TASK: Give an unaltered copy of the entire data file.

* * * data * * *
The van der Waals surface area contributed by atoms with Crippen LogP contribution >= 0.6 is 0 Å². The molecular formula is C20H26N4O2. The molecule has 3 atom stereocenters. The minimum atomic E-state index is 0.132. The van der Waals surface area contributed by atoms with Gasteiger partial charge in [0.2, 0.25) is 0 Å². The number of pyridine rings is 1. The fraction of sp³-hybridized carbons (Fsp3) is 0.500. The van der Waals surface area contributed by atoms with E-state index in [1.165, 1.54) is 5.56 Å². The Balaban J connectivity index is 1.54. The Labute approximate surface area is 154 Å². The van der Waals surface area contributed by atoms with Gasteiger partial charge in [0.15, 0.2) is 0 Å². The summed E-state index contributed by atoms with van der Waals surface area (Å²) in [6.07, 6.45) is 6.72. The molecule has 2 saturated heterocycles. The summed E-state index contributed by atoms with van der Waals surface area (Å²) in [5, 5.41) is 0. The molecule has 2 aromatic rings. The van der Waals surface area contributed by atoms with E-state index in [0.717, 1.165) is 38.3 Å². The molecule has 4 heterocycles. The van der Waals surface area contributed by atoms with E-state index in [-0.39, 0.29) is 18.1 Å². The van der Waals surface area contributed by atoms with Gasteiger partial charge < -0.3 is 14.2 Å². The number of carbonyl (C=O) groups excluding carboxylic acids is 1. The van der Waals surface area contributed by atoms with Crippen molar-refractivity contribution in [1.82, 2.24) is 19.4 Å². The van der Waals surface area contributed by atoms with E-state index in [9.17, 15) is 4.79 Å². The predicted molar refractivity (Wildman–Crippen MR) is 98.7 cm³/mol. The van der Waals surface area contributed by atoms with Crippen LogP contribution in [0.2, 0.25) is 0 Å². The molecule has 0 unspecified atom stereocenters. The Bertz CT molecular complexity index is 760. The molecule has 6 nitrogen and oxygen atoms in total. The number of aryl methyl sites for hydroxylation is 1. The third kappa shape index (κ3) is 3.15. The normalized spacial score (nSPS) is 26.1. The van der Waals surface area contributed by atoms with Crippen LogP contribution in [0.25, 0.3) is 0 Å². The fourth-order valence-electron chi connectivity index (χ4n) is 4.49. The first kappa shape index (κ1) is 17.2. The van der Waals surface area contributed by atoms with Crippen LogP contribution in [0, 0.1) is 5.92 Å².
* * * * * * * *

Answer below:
The van der Waals surface area contributed by atoms with Crippen LogP contribution >= 0.6 is 0 Å². The molecular formula is C20H26N4O2. The molecule has 3 atom stereocenters. The minimum atomic E-state index is 0.132. The van der Waals surface area contributed by atoms with Gasteiger partial charge in [0.2, 0.25) is 0 Å². The number of pyridine rings is 1. The fraction of sp³-hybridized carbons (Fsp3) is 0.500. The van der Waals surface area contributed by atoms with E-state index in [1.165, 1.54) is 5.56 Å². The Balaban J connectivity index is 1.54. The Labute approximate surface area is 154 Å². The van der Waals surface area contributed by atoms with Gasteiger partial charge in [0.15, 0.2) is 0 Å². The summed E-state index contributed by atoms with van der Waals surface area (Å²) in [6.07, 6.45) is 6.72. The molecule has 2 saturated heterocycles. The summed E-state index contributed by atoms with van der Waals surface area (Å²) in [5, 5.41) is 0. The molecule has 2 aromatic rings. The van der Waals surface area contributed by atoms with E-state index in [0.717, 1.165) is 38.3 Å². The molecule has 4 heterocycles. The van der Waals surface area contributed by atoms with E-state index in [-0.39, 0.29) is 18.1 Å². The van der Waals surface area contributed by atoms with Gasteiger partial charge < -0.3 is 14.2 Å². The number of carbonyl (C=O) groups excluding carboxylic acids is 1. The van der Waals surface area contributed by atoms with Crippen molar-refractivity contribution in [1.82, 2.24) is 19.4 Å². The van der Waals surface area contributed by atoms with E-state index in [9.17, 15) is 4.79 Å². The predicted molar refractivity (Wildman–Crippen MR) is 98.7 cm³/mol. The van der Waals surface area contributed by atoms with Crippen LogP contribution in [0.2, 0.25) is 0 Å². The molecule has 0 unspecified atom stereocenters. The Bertz CT molecular complexity index is 760. The molecule has 6 nitrogen and oxygen atoms in total. The number of aryl methyl sites for hydroxylation is 1. The third kappa shape index (κ3) is 3.15. The normalized spacial score (nSPS) is 26.1. The van der Waals surface area contributed by atoms with Crippen LogP contribution in [0.25, 0.3) is 0 Å². The fourth-order valence-electron chi connectivity index (χ4n) is 4.49. The first kappa shape index (κ1) is 17.2. The van der Waals surface area contributed by atoms with Crippen LogP contribution in [0, 0.1) is 5.92 Å².